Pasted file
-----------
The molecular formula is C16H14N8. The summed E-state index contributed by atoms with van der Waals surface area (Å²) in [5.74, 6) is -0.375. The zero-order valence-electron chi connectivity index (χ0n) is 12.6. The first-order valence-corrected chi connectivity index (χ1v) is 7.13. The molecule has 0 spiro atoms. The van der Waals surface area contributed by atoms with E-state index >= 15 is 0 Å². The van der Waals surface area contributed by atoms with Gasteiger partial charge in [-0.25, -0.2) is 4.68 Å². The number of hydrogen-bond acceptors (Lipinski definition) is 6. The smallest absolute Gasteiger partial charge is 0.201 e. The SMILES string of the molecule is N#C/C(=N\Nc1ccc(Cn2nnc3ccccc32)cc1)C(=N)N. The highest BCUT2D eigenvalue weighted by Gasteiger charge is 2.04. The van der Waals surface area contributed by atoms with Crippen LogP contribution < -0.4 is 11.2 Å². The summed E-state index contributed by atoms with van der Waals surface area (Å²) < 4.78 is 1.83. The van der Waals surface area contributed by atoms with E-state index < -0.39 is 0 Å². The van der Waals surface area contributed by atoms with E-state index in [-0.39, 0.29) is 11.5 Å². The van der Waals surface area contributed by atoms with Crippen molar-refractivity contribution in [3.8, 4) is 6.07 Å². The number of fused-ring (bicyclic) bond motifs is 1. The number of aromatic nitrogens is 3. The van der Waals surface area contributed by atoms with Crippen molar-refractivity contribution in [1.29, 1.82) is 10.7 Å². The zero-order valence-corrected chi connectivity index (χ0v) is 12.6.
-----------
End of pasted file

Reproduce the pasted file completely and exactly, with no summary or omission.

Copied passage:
The molecular formula is C16H14N8. The summed E-state index contributed by atoms with van der Waals surface area (Å²) in [5.74, 6) is -0.375. The zero-order valence-electron chi connectivity index (χ0n) is 12.6. The first-order valence-corrected chi connectivity index (χ1v) is 7.13. The molecule has 0 spiro atoms. The van der Waals surface area contributed by atoms with E-state index >= 15 is 0 Å². The van der Waals surface area contributed by atoms with Gasteiger partial charge in [-0.25, -0.2) is 4.68 Å². The number of hydrogen-bond acceptors (Lipinski definition) is 6. The smallest absolute Gasteiger partial charge is 0.201 e. The SMILES string of the molecule is N#C/C(=N\Nc1ccc(Cn2nnc3ccccc32)cc1)C(=N)N. The highest BCUT2D eigenvalue weighted by Gasteiger charge is 2.04. The van der Waals surface area contributed by atoms with Crippen LogP contribution < -0.4 is 11.2 Å². The summed E-state index contributed by atoms with van der Waals surface area (Å²) < 4.78 is 1.83. The van der Waals surface area contributed by atoms with E-state index < -0.39 is 0 Å². The van der Waals surface area contributed by atoms with E-state index in [-0.39, 0.29) is 11.5 Å². The van der Waals surface area contributed by atoms with Crippen molar-refractivity contribution in [3.8, 4) is 6.07 Å². The number of fused-ring (bicyclic) bond motifs is 1. The number of aromatic nitrogens is 3. The van der Waals surface area contributed by atoms with Crippen molar-refractivity contribution in [1.29, 1.82) is 10.7 Å². The zero-order valence-corrected chi connectivity index (χ0v) is 12.6.